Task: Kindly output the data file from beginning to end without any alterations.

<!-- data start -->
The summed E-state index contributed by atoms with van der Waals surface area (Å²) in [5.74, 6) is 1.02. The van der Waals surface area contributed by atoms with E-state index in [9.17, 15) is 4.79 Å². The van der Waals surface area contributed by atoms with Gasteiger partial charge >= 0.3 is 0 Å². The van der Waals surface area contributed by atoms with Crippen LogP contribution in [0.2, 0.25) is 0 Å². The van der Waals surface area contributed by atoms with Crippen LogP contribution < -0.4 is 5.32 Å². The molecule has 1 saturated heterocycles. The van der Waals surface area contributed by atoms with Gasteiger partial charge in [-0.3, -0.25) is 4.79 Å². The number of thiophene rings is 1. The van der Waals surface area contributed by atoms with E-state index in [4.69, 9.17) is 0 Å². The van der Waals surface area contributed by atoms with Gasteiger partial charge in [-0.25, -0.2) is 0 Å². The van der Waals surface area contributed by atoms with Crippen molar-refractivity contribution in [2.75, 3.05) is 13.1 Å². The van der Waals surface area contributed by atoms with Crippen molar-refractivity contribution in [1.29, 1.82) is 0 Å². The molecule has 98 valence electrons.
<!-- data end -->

The summed E-state index contributed by atoms with van der Waals surface area (Å²) in [5.74, 6) is 1.02. The van der Waals surface area contributed by atoms with E-state index in [9.17, 15) is 4.79 Å². The van der Waals surface area contributed by atoms with Gasteiger partial charge >= 0.3 is 0 Å². The van der Waals surface area contributed by atoms with Crippen LogP contribution in [0.2, 0.25) is 0 Å². The van der Waals surface area contributed by atoms with Crippen LogP contribution < -0.4 is 5.32 Å². The molecule has 1 saturated heterocycles. The van der Waals surface area contributed by atoms with Gasteiger partial charge in [-0.3, -0.25) is 4.79 Å². The number of thiophene rings is 1. The van der Waals surface area contributed by atoms with E-state index in [4.69, 9.17) is 0 Å². The van der Waals surface area contributed by atoms with Gasteiger partial charge in [-0.25, -0.2) is 0 Å². The van der Waals surface area contributed by atoms with Crippen molar-refractivity contribution in [2.75, 3.05) is 13.1 Å². The van der Waals surface area contributed by atoms with Crippen molar-refractivity contribution in [1.29, 1.82) is 0 Å². The molecule has 98 valence electrons.